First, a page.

Unlike most chemical and biological engineers, Arthi Jayaraman never gets her hands wet…at least, not in her lab. But as a highly successful teacher and researcher in CU-Boulder’s chemical and biological engineering department, she’s as passionate about chemistry and engineering as if she spent all her time handling test tubes.
Instead, she and her students create computer simulations of molecular behavior that are based on computational chemistry and thermodynamics. The results enhance information obtained experimentally by other researchers, sometimes providing crucial information needed to optimally engineer a new drug or material.
Bio-compatible polymers that could be used one day as carrier molecules to deliver gene therapy are one application where Jayaraman’s team has shown that the way the polymer’s molecules are structured can have a large impact.
Running a short movie on her desktop computer that is almost as colorful as it is informative, she easily demonstrates through simulation how the polymer’s branched structure, as it binds and wraps around a therapeutic gene (a segment of DNA), affects its ability to deliver the treatment efficiently to its targeted cells.
“If the polymer binds the DNA too tightly, then it won’t let go of it upon reaching the target site in the cell,” Jayaraman says, clenching her fist enthusiastically to demonstrate. “If the polymer binds the DNA too loosely, then the DNA is not protected from the harmful proteins in the cell. We find the features that the polymer should have so it optimally binds the DNA and effectively delivers the DNA to the target.”
Using computer simulation to show how these polymers function dynamically at the molecular level, she is able to guide her synthetic chemist collaborator, Todd Emrick at the University of Massachusetts Amherst, on the structure and architectural features he should keep in his polymers to have the desired outcome in in-vitro and in-vivo gene delivery experiments.
Each simulation focuses on a small window in a larger system, so as to capture all the molecular details of an event that occurs on the timescale of just a few hundred nanoseconds. Based on sophisticated mathematical algorithms, these molecular simulations show the time evolution of all the molecules in that small window.
The calculations for each simulation can take as much as one or two days or even a week to run on large supercomputers, but the result is a high-impact movie stretching the real timeframe of nanoseconds into a few seconds of visualization.
Jayaraman, who received the Outstanding Undergraduate Teaching Award in her department last year and was recently named the Patten Faculty Fellow, is working on four different types of simulation projects funded by the National Science Foundation and Department of Energy. Simulations open window on microscopic world Departments – Chemical and Biological Engineering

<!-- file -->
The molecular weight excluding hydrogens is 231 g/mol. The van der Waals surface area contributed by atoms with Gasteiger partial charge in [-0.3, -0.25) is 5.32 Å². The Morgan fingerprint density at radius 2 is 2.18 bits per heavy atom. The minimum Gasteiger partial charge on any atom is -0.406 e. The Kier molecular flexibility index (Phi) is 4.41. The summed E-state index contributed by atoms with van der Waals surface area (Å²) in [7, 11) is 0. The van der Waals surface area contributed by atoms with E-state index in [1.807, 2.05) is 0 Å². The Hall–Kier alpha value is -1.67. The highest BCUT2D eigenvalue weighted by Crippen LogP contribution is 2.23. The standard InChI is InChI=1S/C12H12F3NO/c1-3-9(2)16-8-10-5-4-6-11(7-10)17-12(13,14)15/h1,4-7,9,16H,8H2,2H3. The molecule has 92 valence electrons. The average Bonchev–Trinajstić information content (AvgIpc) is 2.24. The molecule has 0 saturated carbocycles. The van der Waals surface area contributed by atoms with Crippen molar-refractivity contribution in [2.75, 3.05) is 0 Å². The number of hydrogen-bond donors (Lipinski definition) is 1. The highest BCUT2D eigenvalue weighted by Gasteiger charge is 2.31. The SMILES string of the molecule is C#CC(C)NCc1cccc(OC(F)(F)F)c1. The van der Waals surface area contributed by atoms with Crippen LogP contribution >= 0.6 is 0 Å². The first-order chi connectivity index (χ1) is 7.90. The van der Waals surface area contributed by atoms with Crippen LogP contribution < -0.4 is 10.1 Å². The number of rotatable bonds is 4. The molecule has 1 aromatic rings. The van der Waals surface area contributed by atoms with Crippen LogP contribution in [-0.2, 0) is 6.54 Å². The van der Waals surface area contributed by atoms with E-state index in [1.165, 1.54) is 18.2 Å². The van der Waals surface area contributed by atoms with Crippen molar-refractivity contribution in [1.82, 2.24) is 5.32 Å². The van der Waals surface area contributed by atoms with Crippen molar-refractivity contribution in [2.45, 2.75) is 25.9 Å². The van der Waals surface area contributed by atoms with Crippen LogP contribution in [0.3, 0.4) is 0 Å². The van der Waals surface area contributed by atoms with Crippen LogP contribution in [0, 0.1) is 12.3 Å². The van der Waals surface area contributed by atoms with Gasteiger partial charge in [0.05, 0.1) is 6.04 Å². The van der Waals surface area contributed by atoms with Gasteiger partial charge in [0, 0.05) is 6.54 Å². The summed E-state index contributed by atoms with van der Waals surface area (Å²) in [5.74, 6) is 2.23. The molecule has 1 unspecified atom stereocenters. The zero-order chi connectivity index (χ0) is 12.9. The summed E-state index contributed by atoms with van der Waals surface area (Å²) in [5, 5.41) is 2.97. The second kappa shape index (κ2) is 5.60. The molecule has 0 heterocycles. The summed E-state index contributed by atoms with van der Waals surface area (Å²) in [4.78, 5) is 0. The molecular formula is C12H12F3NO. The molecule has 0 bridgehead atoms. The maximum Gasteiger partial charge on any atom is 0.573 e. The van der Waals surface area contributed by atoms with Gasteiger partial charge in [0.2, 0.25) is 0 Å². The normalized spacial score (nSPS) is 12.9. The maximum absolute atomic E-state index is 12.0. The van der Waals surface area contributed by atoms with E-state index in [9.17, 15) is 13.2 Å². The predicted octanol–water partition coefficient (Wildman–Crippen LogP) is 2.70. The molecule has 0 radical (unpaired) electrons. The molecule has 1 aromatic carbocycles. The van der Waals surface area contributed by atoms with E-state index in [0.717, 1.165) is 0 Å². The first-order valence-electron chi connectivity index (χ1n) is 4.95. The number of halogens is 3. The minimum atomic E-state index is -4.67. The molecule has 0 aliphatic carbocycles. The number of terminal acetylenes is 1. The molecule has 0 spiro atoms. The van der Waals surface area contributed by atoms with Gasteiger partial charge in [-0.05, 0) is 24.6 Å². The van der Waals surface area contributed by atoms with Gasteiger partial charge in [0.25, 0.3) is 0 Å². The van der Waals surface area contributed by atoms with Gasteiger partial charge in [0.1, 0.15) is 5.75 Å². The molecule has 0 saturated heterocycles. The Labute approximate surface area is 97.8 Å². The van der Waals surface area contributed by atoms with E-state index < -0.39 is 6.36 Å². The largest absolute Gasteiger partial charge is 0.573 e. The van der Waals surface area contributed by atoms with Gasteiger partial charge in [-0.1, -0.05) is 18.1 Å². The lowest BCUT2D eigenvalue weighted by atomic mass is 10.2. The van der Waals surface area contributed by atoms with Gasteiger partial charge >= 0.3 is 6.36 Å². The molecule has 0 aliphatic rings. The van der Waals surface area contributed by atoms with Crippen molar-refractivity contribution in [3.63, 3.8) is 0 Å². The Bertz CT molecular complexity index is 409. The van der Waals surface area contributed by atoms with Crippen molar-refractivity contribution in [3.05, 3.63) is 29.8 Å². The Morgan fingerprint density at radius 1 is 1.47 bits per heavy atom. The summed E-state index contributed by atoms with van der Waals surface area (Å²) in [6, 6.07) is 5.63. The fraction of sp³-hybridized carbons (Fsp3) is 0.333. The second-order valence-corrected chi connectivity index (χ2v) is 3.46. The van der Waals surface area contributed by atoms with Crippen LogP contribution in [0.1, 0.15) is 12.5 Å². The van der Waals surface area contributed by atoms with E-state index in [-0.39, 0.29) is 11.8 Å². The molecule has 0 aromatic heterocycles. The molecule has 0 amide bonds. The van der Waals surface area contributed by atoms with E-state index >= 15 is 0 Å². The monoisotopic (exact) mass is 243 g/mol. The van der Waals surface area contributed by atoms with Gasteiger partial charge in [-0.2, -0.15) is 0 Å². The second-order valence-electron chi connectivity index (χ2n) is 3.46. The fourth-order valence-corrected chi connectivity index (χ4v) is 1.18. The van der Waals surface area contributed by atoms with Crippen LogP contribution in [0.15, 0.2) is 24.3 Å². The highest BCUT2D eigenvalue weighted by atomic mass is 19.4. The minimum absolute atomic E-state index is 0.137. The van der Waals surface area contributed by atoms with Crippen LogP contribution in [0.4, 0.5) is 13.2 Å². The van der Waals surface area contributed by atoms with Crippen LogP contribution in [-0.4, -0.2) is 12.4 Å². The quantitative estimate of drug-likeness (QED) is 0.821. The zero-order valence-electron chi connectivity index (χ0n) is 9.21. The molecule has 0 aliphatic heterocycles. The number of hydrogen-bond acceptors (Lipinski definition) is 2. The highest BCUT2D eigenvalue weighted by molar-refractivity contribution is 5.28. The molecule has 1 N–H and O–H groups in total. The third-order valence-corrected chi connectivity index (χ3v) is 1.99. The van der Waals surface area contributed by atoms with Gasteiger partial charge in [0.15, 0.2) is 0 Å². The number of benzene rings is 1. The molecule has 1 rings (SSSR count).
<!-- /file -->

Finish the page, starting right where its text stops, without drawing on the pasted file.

In addition to simulating how polymers bind to DNA, she and a few of her graduate students are working to improve the design of solar cells containing organic polymer-based materials. Funded by a prestigious Early Career Award from the Department of Energy, she is zooming into the nanometer length scale to show how the organization of the polymers at the molecular level could be impacting the macroscopic power efficiency of the device.
“There can be huge changes in efficiency with the optimal organization of these polymers,” says Jayaraman, who is funded to work on the project for the next five years. She also works closely with the experimentalists at the National Renewable Energy Laboratory to connect her nanoscale understanding to the macroscale properties.
In a third project, funded by NSF with Associate Professor Wounjhang Park of electrical, computer, and energy engineering, she is using her computer simulations to study assembly of functionalized nanoparticles for metamaterial design.
Possibly the most exciting project, although not yet funded she says, is aimed at improving the efficacy of platinum-based cancer drugs by shedding light on how proteins process them in our body.
“These cancer drugs bind themselves to DNA in a way that allows the proteins in our body to recognize and process them to stop the growth of bad cancerous cells,” she explains. “How well the repair proteins in our body bind to these drug-DNA sites is directly connected to how well the drug performs. Molecular simulations in our group show that specifically one of these repair proteins, HMGB1a, more easily binds to the drug-DNA site when it has to spend less energy while bending the drug-DNA molecule.”
Chemical engineering students can look forward to a new graduate-level course on molecular simulation, which Jayaraman will offer next year.